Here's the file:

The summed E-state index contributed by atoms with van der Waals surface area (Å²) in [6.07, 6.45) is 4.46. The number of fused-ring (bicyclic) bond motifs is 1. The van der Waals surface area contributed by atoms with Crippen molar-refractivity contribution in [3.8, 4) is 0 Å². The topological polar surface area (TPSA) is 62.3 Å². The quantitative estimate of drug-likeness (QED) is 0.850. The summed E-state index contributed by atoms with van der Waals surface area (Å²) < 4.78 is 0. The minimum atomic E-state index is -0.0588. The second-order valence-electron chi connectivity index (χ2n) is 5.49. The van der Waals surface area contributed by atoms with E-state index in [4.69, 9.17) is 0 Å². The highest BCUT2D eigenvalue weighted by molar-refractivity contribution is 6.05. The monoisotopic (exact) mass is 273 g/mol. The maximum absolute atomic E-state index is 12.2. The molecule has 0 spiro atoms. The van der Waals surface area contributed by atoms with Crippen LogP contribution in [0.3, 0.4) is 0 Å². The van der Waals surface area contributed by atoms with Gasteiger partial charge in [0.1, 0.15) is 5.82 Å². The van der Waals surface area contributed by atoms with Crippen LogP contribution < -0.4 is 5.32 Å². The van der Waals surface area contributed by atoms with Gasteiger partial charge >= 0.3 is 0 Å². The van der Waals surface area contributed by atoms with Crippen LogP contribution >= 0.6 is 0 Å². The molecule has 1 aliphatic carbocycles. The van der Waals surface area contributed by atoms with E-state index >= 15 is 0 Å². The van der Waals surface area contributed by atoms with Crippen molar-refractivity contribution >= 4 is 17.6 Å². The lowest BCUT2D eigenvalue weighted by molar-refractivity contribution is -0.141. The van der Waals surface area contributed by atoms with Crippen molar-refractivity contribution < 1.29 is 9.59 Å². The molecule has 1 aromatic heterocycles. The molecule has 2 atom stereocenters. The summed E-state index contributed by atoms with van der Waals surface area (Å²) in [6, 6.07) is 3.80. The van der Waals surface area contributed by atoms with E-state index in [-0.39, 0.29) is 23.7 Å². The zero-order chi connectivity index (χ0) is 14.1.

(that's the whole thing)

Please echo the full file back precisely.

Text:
The summed E-state index contributed by atoms with van der Waals surface area (Å²) in [6.07, 6.45) is 4.46. The number of fused-ring (bicyclic) bond motifs is 1. The van der Waals surface area contributed by atoms with Crippen molar-refractivity contribution in [3.8, 4) is 0 Å². The topological polar surface area (TPSA) is 62.3 Å². The quantitative estimate of drug-likeness (QED) is 0.850. The summed E-state index contributed by atoms with van der Waals surface area (Å²) < 4.78 is 0. The minimum atomic E-state index is -0.0588. The second-order valence-electron chi connectivity index (χ2n) is 5.49. The van der Waals surface area contributed by atoms with E-state index in [4.69, 9.17) is 0 Å². The highest BCUT2D eigenvalue weighted by molar-refractivity contribution is 6.05. The monoisotopic (exact) mass is 273 g/mol. The maximum absolute atomic E-state index is 12.2. The molecule has 0 spiro atoms. The van der Waals surface area contributed by atoms with Crippen LogP contribution in [0.3, 0.4) is 0 Å². The van der Waals surface area contributed by atoms with Gasteiger partial charge in [0.1, 0.15) is 5.82 Å². The van der Waals surface area contributed by atoms with Crippen LogP contribution < -0.4 is 5.32 Å². The van der Waals surface area contributed by atoms with Gasteiger partial charge >= 0.3 is 0 Å². The van der Waals surface area contributed by atoms with Crippen LogP contribution >= 0.6 is 0 Å². The molecule has 1 aliphatic carbocycles. The van der Waals surface area contributed by atoms with E-state index >= 15 is 0 Å². The van der Waals surface area contributed by atoms with Crippen molar-refractivity contribution >= 4 is 17.6 Å². The lowest BCUT2D eigenvalue weighted by molar-refractivity contribution is -0.141. The van der Waals surface area contributed by atoms with Crippen molar-refractivity contribution < 1.29 is 9.59 Å². The molecule has 1 aromatic heterocycles. The molecule has 2 atom stereocenters. The summed E-state index contributed by atoms with van der Waals surface area (Å²) in [6, 6.07) is 3.80. The van der Waals surface area contributed by atoms with E-state index in [-0.39, 0.29) is 23.7 Å². The zero-order chi connectivity index (χ0) is 14.1.